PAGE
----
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Oregon Editors Say Time to reclaim the state we love

The Legislature has earned its national reputation for ineptitude

The (Salem) Statesman Journal

Cue the orchestra, please. Give us a moving rendition of Haydn's Farewell Symphony.

Maybe the Oregon Legislature will take the hint: Wrap up the work. Turn off the lights. Say farewell to the Capitol and head home.

Frankly, these legislators need more than a nudge. They need a reality check: No matter how long they stay in session, the decisions won't get easier.

Lawmakers talked right through the start of summer harvests. They passed the Fourth of July. They threatened to cooperate less. They threw schools and colleges into a new academic year with no realistic idea of how many teachers must be hired or laid off.

— And they descended to the level of Congress. They couldn't agree on what to spend or where to find the money. So they passed a temporary budget extension.

Democratic Gov. Ted Kulongoski, Democratic Senate President Peter Courtney and Republican House Speaker Karen Minnis talked budget for seven hours during the holiday weekend, and met again Tuesday. Good for them. But the proof is in the results.

Behind-the-scenes negotiations don't do much to build public confidence in open government. But neither does a Legislature that has been in session for six months, with no end in sight.

Disregarding history, this week the Republican-run House established its own budget committee ' a step toward severing the traditional House-Senate joint budget panel. Ten years ago, legislators abandoned the joint budget committee. The result was the longest legislative session in Oregon history.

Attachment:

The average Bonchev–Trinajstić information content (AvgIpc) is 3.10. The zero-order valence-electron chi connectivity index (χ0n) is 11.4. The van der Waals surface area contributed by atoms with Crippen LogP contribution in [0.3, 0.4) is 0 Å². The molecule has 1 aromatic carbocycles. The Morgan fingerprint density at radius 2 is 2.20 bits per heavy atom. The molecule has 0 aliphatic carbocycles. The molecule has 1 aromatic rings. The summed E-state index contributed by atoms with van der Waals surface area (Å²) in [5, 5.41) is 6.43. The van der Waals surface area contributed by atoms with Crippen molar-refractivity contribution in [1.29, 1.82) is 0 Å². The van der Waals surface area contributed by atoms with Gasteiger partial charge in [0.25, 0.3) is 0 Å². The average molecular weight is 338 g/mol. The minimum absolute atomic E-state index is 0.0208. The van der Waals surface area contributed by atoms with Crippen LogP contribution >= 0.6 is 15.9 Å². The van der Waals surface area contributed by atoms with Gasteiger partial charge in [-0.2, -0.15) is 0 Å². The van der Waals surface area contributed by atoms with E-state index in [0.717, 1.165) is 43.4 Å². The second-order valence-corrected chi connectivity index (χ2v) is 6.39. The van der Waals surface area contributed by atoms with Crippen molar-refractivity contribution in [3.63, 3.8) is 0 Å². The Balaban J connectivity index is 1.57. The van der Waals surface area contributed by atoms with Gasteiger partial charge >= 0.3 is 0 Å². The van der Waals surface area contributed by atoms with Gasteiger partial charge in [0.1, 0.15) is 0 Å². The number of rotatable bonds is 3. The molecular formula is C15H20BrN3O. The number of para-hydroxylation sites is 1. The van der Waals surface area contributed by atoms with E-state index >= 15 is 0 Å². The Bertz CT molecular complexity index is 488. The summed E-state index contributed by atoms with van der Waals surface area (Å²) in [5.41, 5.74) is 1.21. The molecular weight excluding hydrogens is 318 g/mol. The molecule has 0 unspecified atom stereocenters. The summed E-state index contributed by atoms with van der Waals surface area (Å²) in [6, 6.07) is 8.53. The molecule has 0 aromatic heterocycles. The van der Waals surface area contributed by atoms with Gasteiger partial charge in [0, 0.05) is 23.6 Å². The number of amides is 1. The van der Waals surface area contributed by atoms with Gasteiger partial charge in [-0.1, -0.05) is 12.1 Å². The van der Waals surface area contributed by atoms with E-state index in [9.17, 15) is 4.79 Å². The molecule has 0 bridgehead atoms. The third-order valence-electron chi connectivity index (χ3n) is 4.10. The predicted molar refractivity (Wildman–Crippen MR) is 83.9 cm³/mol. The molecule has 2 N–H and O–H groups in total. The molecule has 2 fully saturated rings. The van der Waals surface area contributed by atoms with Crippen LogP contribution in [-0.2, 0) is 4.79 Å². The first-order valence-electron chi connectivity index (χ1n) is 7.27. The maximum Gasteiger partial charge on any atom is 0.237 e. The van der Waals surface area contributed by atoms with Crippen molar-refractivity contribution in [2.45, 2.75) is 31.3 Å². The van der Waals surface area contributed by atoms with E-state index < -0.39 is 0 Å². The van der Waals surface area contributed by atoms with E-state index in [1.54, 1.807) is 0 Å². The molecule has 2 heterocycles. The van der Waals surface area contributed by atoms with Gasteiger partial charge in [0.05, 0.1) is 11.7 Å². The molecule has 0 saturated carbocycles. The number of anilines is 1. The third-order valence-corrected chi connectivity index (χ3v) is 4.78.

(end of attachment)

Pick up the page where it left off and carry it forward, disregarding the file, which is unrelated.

This year's Legislature could break that mark, with long-lasting repercussions.

State after state ' Nevada is the latest ' now points to Oregon as the example of what not to do. They recoil at the Oregon Legislature's ineptitude in going through five special sessions last year, then playing more budget games this year. They know the story of how Hillsboro hacked 17 days off its school year to make ends meet.

Oregon used to have a progressive, although quirky, image around the country. Oregonians were folks who cared about jobs but championed their environment, too. They led the nation in preserving public beaches, they created the Bottle Bill ' and they refused to pump their own gas.

Those treasured perceptions of Oregon don't matter anymore. We've become the poster child for the state that can't get it done. We are turned into a comic-strip joke, a state that has found a way to sacrifice both its schoolkids and its seniors.

Against this background, it is past time for the Legislature to act ' as Oregonians, not partisans.

It is time to reclaim the Oregon we love.